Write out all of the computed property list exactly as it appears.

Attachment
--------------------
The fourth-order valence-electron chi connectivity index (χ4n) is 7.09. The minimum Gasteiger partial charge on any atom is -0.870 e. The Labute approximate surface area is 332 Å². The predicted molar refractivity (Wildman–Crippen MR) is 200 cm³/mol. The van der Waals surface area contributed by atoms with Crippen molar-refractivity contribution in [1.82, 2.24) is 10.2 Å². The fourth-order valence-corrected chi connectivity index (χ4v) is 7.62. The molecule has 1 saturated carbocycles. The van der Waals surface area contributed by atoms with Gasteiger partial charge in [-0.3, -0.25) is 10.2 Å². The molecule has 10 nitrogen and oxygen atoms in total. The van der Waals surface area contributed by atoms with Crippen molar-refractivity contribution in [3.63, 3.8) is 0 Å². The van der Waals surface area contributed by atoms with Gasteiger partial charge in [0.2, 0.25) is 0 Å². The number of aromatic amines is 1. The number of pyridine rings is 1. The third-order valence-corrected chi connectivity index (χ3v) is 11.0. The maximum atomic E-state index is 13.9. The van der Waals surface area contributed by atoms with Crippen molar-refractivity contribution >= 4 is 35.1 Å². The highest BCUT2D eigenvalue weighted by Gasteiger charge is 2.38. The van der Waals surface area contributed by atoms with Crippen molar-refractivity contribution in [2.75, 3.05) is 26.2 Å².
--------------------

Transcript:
The fourth-order valence-electron chi connectivity index (χ4n) is 7.09. The minimum Gasteiger partial charge on any atom is -0.870 e. The Labute approximate surface area is 332 Å². The predicted molar refractivity (Wildman–Crippen MR) is 200 cm³/mol. The van der Waals surface area contributed by atoms with Crippen molar-refractivity contribution in [1.82, 2.24) is 10.2 Å². The fourth-order valence-corrected chi connectivity index (χ4v) is 7.62. The molecule has 1 saturated carbocycles. The van der Waals surface area contributed by atoms with Gasteiger partial charge in [-0.3, -0.25) is 10.2 Å². The molecule has 10 nitrogen and oxygen atoms in total. The van der Waals surface area contributed by atoms with Crippen molar-refractivity contribution in [3.63, 3.8) is 0 Å². The van der Waals surface area contributed by atoms with Gasteiger partial charge in [0.2, 0.25) is 0 Å². The number of aromatic amines is 1. The number of pyridine rings is 1. The third-order valence-corrected chi connectivity index (χ3v) is 11.0. The maximum atomic E-state index is 13.9. The van der Waals surface area contributed by atoms with Crippen molar-refractivity contribution >= 4 is 35.1 Å². The highest BCUT2D eigenvalue weighted by Gasteiger charge is 2.38. The van der Waals surface area contributed by atoms with Crippen molar-refractivity contribution in [2.75, 3.05) is 26.2 Å².